Local Schools Youth & young adult

Takin’ care of business

Holy Trinity fourth-grader Savannah Mohow pays eighth-grader Logan Morales for the items she bought at the Holy Trinity School Store as eighth-graders Garrett Willis (far left) and Michael Kluck look on.

by Moira Cullings

LENEXA — If you walk into Holy Trinity School here on any given weekday morning, you’ll discover young business professionals in the making.

Thanks to a class called School Store, created by computer technology teacher Lori Henneberg, seventh- and eighth-grade students are gaining real world experience in the form of a merchandise shop.

“This is the most hands-off class I’ve ever had,” said Henneberg proudly.

Ordinary products like fruit snacks and pens now serve as tools for her students to master invaluable business skills.

And with all profits going back to Holy Trinity, participants are realizing how good it feels to give back to the school they love.

Outshining the expectations

School Store sells a variety of products before school, which the students who signed up for the class purchase, price and sell — almost entirely on their own.

“I was pretty excited [at first] because I knew a lot of the little kids were going to like it,” said Rylee Loftus, an eighth-grader at Holy Trinity.

“I got to work it the first day and it was completely packed,” she added.

Many of the student participants had more modest expectations.

“I was nervous it was going to be a first time thing and then no one else would come after a while,” said seventh-grader Audrey Mellick.

Eighth-grader Seth Filipsen didn’t worry about it too much either way.

“It was just a little extracurricular activity to do before school to get active and involved,” he said.

Little did the students know that the class would be one of the highlights of their year.

Those involved dedicate one to two mornings a week running the store and one afternoon in a classroom setting — both about 20-minute sessions.

“Usually there’s four to six people working at a time,” said seventh-grader Nathan Nichols.

Jobs include an accountant, a manager, a seller and a crowd controller.

“[The store] is completely theirs,” said Henneberg. “I just stand back and offer assistance when they need it, but they love it because they get to take that leadership.”

“They have really stepped up and filled the shoes of such big leadership roles,” she continued. “And they’ve done it very well.”

So well, in fact, that the store continuously receives customers each morning, feeding the confidence that drives the students’ work.

“It’s much better [getting hands-on experience], especially being an accountant,” said Nichols.

“It’s not just in the book anymore,” he added. “It’s good to have a real-life situation.”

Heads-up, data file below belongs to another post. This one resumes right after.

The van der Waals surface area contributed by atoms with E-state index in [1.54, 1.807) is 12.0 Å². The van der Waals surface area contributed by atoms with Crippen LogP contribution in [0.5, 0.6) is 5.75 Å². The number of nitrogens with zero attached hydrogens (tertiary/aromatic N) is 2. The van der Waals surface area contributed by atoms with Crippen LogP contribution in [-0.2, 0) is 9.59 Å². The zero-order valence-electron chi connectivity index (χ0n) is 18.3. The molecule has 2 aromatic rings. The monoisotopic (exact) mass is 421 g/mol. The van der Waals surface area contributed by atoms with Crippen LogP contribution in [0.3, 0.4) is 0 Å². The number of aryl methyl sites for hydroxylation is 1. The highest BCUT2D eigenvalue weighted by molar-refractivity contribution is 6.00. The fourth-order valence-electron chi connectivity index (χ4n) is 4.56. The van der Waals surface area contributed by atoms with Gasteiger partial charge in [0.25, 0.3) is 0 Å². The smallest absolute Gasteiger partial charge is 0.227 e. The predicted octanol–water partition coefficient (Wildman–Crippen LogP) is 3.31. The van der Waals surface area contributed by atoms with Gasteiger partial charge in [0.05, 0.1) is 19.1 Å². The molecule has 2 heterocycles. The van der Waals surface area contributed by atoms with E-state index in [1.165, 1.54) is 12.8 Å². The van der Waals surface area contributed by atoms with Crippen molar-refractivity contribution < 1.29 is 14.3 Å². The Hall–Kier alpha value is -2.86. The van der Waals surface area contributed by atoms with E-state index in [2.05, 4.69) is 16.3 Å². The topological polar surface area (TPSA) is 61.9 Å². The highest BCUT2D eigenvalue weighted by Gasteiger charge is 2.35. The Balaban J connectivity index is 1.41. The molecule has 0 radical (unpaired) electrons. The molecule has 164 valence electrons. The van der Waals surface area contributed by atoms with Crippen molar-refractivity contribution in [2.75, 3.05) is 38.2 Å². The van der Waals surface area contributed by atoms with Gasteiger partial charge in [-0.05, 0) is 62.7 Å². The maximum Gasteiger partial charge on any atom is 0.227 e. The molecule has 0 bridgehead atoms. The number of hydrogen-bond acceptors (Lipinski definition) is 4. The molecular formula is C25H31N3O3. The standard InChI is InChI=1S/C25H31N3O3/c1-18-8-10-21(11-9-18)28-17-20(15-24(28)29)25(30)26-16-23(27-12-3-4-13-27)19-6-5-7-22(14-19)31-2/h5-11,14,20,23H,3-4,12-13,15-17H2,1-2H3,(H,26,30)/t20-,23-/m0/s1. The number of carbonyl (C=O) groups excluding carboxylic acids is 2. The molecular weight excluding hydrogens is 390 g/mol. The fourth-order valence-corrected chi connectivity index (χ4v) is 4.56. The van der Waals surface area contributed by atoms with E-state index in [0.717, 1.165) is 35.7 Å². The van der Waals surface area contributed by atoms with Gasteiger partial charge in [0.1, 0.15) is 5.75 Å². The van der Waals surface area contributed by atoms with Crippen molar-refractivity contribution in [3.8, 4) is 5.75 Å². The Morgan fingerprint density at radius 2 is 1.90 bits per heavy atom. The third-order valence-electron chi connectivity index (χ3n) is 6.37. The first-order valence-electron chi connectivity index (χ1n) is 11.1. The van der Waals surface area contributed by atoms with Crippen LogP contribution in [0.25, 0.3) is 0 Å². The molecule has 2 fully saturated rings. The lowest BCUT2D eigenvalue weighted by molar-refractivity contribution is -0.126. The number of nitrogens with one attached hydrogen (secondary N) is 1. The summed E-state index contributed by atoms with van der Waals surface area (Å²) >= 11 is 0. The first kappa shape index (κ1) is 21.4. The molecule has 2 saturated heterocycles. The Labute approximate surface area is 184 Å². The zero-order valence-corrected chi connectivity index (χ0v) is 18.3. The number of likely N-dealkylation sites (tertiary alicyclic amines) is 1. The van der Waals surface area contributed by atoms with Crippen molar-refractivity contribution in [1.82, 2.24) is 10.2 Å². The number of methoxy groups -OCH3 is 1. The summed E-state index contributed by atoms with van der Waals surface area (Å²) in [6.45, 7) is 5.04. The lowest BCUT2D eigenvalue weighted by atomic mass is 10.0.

Tangible rewards

For the students, the perks of the real-world experience are only exceeded by the opportunity to give back to their school.

The profit they make goes back to the school in a way the students collectively choose.

Their choice this year?

A new water fountain for the entire school to enjoy.

“Originally, their goal was to just get one [fountain] this year,” said Henneberg.

“But we were actually able to buy one by halfway through the year, so now we’re able to talk about getting a second one,” she continued.

Not only is the new water fountain — located in the cafeteria — a huge hit with all the students, it’s also eco-friendly.

“It helps the world and helps the school,” said Filipsen.

Now when the students pass the fountain, they feel a deeper sense of purpose.

“I feel like I made a difference on the school,” said Mellick.

“Every time you see it, you’re like, ‘Hey, I helped get that,’” said Loftus.

And for Nichols, it’s even more rewarding knowing the entire school contributed in some small way.

“We as a group accomplished this,” he said, “and everyone helped.”

Lifelong values

Another unique aspect of the class is the sense of community it builds.

“Sometimes, you get to talk to some eighth-graders, and you get to talk to people who you don’t really expect to talk to during class or passing periods,” said Mellick.

“It’s a great sense of community,” said Filipsen.

For Henneberg, the values her students are learning are crucial to a successful future in whatever field they choose.

“We talk about honesty and being prudent with our time and our money,” she said. “And being kind to others in our attitudes and the way we approach everyone else.”

“Hopefully, they’re taking those Christ-like skills with them and becoming more than just an employee somewhere, but a really outstanding employee by using some of the skills that other people who don’t get that Catholic education don’t have,” she added.

Both Henneberg and the students hope the class carries on next year.

“I taught them the business skills and the entrepreneurship,” said Henneberg, “but they are the ones who made it happen.

“It’s really neat to step back and watch them learn by doing.”

About the author

Moira Cullings

Moira attended St. Thomas Aquinas High School in Overland Park and Benedictine College in Atchison. She majored in marketing, minored in psychology and played center midfield for the women’s soccer team. Moira joined The Leaven staff as a feature writer and social media editor in 2015. After a move to Denver, Moira resumed her full-time position at The Leaven and continues to write and manage the website, social media channels and Archbishop Naumann's Facebook page. Her favorite assignment was traveling to the Holy Land to take photos for a group pilgrimage in 2019.

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